As a school, we promote equality of opportunity and foster good relations. Our school environment uniformly applies values of inclusion and respect to all pupils and their families. All staff are proactive in promoting positive relationships and receive regular training.
All pupils have access to the RSHE curriculum. Where pupils have specific educational needs, arrangements for support from outside agencies and support staff are made to ensure these pupils have an appropriate, differentiated curriculum.
Roles and Responsibility
The Governing Body
The governing body will approve the RSHE policy and hold the headteacher to account for its implementation.
The headteacher is responsible for ensuring that RSHE is taught consistently across the school and for managing requests to withdraw pupils from the non-statutory element of Relationship and Sex Education in Year 6* (see right of withdrawal) – This will not be required in our school as we teach content up to year 2.
Staff do not have the right to opt out of teaching RSHE as this forms part of the Teaching Standards. Any staff who have concerns about teaching RSHE are encouraged to discuss this with the headteacher.
Staff are responsible for:
- Delivering RSHE in a sensitive way which complies with Church teaching.
- Modelling positive attitudes to RSHE.
- Monitoring progress.
- Responding to the needs of individual pupils.
- Responding appropriately to pupils whose parents wish them to be withdrawn from the non-statutory components of RSE.
Parents’ right to withdraw
Parents have the right to withdraw their children from the non-statutory component of sex education in Year 6. This is where sexual intercourse is taught discretely as part of the Physical aspect within ‘Journey In Love’ the Archdiocesan recommended resource. This will not be required in our school, as we teach content up to year 2.
Parents do not have the right to withdraw their children from Statutory Relationships Education as set out in the DFE guidance 2020.
The delivery of RSHE is monitored by the Deputy Headteacher by undertaking learning walks, staff and pupil consultations, planning and work scrutinies and questionnaires.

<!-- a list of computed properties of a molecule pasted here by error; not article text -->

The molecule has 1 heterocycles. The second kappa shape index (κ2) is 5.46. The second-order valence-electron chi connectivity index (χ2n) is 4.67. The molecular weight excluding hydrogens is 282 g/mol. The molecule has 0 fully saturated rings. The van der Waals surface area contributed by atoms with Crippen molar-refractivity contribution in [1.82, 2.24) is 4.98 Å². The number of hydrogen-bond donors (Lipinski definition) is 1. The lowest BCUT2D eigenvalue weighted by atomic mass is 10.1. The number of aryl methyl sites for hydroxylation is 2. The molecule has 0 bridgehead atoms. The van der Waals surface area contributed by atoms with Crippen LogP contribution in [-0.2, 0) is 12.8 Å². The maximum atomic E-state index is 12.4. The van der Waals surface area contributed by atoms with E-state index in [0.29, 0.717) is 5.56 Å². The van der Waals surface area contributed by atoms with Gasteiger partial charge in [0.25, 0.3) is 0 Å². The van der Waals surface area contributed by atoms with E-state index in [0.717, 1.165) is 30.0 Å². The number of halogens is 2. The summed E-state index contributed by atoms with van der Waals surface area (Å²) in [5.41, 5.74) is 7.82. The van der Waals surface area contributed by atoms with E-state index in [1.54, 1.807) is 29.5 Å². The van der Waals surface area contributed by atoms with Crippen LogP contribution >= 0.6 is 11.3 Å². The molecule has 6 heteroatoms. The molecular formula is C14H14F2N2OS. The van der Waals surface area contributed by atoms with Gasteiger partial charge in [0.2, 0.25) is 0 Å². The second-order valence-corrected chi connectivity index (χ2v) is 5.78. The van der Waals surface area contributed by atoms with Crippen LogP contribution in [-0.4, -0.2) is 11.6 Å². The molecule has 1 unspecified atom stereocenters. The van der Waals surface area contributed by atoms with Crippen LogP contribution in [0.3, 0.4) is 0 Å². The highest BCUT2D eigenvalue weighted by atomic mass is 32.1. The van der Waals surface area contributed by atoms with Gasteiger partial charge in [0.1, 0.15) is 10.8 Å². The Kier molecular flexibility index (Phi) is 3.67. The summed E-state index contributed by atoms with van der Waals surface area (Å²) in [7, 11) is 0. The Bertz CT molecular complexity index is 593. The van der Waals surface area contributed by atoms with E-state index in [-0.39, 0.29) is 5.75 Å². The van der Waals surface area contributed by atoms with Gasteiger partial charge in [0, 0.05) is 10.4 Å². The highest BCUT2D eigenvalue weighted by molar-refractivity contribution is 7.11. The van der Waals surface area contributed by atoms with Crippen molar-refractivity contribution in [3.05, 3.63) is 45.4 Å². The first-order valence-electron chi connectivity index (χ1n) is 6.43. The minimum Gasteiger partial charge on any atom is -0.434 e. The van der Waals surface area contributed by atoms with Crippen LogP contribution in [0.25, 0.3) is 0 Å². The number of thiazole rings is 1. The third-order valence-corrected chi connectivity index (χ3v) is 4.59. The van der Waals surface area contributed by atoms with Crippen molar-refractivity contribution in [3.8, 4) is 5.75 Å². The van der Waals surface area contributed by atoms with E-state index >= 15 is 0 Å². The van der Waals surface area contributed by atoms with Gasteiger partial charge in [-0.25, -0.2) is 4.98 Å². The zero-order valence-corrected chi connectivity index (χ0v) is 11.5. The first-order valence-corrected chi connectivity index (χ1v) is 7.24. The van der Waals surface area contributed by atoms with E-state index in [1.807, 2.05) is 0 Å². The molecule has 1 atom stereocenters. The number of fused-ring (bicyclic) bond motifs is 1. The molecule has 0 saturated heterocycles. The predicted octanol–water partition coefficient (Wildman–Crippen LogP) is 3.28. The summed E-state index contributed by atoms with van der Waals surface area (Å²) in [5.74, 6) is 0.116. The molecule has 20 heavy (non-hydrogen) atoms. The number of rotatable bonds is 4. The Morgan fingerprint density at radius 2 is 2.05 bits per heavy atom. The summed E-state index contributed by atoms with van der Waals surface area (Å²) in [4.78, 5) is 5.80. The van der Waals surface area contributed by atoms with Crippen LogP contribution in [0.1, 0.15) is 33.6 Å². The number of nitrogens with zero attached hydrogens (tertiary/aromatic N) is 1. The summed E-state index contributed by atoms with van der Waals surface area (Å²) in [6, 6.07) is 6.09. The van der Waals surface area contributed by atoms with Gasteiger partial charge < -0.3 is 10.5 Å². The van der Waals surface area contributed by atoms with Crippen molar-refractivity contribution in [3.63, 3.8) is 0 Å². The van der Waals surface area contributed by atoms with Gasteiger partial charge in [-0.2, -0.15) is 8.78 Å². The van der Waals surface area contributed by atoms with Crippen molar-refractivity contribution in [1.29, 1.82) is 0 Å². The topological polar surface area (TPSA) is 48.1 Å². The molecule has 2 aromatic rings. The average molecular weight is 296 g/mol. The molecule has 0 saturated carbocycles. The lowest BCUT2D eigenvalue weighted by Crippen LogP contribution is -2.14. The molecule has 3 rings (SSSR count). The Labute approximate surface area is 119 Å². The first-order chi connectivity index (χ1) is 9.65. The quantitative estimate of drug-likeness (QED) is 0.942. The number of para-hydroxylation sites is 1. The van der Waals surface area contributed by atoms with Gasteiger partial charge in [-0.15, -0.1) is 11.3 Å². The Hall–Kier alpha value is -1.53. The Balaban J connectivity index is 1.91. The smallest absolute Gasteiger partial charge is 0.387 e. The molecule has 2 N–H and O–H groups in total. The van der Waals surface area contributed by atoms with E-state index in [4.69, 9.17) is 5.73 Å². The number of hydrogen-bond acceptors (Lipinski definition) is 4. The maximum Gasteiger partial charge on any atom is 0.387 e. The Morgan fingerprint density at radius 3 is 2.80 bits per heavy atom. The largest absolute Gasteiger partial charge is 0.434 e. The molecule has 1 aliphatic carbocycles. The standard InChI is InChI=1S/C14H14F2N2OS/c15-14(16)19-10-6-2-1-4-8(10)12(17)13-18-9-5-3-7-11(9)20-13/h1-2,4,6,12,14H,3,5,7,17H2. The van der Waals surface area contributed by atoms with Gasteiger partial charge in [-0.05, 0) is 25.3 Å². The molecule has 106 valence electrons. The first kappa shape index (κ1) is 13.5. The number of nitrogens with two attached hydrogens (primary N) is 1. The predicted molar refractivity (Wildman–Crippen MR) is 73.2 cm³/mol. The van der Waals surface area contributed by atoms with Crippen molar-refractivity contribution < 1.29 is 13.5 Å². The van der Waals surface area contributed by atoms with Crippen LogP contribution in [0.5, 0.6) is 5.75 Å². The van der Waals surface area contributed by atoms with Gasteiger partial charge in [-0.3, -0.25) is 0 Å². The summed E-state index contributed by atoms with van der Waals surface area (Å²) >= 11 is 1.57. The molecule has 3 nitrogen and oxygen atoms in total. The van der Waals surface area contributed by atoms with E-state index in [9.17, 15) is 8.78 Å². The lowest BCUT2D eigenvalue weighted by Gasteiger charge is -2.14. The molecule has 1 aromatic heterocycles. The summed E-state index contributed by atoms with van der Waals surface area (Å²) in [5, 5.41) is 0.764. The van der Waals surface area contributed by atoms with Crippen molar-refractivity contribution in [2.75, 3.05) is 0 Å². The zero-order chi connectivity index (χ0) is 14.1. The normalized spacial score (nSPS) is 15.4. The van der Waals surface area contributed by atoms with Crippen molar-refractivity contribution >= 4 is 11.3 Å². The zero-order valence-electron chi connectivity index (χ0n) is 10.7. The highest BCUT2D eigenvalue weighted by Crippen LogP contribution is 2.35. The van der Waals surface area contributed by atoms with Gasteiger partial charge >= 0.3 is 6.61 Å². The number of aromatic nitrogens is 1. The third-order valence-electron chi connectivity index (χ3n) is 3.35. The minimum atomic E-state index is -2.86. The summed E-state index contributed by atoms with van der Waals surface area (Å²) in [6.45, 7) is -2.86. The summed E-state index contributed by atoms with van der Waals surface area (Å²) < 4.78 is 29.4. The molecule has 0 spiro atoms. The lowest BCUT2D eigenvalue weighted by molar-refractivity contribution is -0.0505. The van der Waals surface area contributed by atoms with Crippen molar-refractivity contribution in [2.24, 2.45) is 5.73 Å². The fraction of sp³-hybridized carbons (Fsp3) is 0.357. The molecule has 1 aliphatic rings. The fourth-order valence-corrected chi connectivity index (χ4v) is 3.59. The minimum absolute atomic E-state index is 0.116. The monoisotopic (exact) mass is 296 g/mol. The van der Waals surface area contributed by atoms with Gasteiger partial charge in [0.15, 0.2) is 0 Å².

Pupils’ development in RSHE is monitored by class teachers as part of our internal informal assessment systems.
This policy will be agreed annually by the governors and reviewed every three years.
The PSHE Association www.pshe-association.org.uk
Early Years Foundation Stage
Journey In Love 2020
Early Years Foundation Stage Framework
The Underwear PANTS Rule www.nspcc.org.uk
Key Stage One
Journey In Love 2020
CEOP – National Crime Agency Command
The Delivery of RSE
Following advice from the Archdiocese our chosen programme for the delivery for RSE is, ‘A Journey in Love,’ from nursery to Year 2
A Journey in Love
Nursery & Reception - The wonder of being special and unique.
To explore the wonder of being special and unique.
To recognise being a special person in my family. To recognise that we are all different and unique. To celebrate the joy of being a special person in God’s family.
Year 1 - We meet God’s love in our family.
To focus on families and specially growing up in a loving, secure and stable home.
To recognise signs that I am loved in my family. To recognise how I am cared for and kept safe in my family. To celebrate ways that God loves and cares for us.
Year 2 - We meet God’s love in the community.
To describe how we are growing and developing in diverse communities that are God-given.
To recognise the joy and friendship of belonging to a diverse community. To describe ways of being safe in communities. To celebrate ways of meeting God in our communities.